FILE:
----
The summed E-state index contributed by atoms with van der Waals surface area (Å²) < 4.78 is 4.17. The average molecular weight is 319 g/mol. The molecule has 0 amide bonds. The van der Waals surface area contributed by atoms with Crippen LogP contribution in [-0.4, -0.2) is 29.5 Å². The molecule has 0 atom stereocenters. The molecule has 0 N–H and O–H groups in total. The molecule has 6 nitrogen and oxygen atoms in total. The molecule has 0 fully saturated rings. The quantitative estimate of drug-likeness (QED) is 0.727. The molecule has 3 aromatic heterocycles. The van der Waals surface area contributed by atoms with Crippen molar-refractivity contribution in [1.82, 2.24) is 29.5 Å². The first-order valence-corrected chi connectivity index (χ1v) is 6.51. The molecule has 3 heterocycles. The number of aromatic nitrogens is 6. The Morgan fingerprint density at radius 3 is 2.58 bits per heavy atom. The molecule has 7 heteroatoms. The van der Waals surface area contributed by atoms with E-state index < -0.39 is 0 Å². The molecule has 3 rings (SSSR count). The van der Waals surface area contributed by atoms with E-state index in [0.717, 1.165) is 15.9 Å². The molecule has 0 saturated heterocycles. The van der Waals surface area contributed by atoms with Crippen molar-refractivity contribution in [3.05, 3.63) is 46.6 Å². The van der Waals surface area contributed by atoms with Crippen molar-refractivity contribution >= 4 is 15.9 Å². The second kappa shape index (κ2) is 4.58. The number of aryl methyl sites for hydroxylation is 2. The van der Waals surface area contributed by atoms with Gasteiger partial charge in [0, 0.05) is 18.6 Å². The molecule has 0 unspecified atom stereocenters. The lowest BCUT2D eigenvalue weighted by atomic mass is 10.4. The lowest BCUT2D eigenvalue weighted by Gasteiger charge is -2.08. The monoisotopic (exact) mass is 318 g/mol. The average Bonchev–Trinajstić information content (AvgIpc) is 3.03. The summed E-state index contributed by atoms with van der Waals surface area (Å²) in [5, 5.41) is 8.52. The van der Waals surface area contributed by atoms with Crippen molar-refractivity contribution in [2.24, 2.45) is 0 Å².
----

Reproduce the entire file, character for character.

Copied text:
The summed E-state index contributed by atoms with van der Waals surface area (Å²) < 4.78 is 4.17. The average molecular weight is 319 g/mol. The molecule has 0 amide bonds. The van der Waals surface area contributed by atoms with Crippen LogP contribution in [-0.4, -0.2) is 29.5 Å². The molecule has 0 atom stereocenters. The molecule has 0 N–H and O–H groups in total. The molecule has 6 nitrogen and oxygen atoms in total. The molecule has 0 fully saturated rings. The quantitative estimate of drug-likeness (QED) is 0.727. The molecule has 3 aromatic heterocycles. The van der Waals surface area contributed by atoms with Crippen molar-refractivity contribution in [1.82, 2.24) is 29.5 Å². The first-order valence-corrected chi connectivity index (χ1v) is 6.51. The molecule has 3 heterocycles. The number of aromatic nitrogens is 6. The Morgan fingerprint density at radius 3 is 2.58 bits per heavy atom. The molecule has 7 heteroatoms. The van der Waals surface area contributed by atoms with E-state index < -0.39 is 0 Å². The molecule has 3 rings (SSSR count). The van der Waals surface area contributed by atoms with E-state index in [0.717, 1.165) is 15.9 Å². The molecule has 0 saturated heterocycles. The van der Waals surface area contributed by atoms with Crippen molar-refractivity contribution in [3.05, 3.63) is 46.6 Å². The van der Waals surface area contributed by atoms with Crippen molar-refractivity contribution >= 4 is 15.9 Å². The second kappa shape index (κ2) is 4.58. The number of aryl methyl sites for hydroxylation is 2. The van der Waals surface area contributed by atoms with Gasteiger partial charge in [0, 0.05) is 18.6 Å². The molecule has 0 unspecified atom stereocenters. The lowest BCUT2D eigenvalue weighted by atomic mass is 10.4. The lowest BCUT2D eigenvalue weighted by Gasteiger charge is -2.08. The monoisotopic (exact) mass is 318 g/mol. The average Bonchev–Trinajstić information content (AvgIpc) is 3.03. The summed E-state index contributed by atoms with van der Waals surface area (Å²) in [5, 5.41) is 8.52. The van der Waals surface area contributed by atoms with Crippen molar-refractivity contribution in [2.24, 2.45) is 0 Å².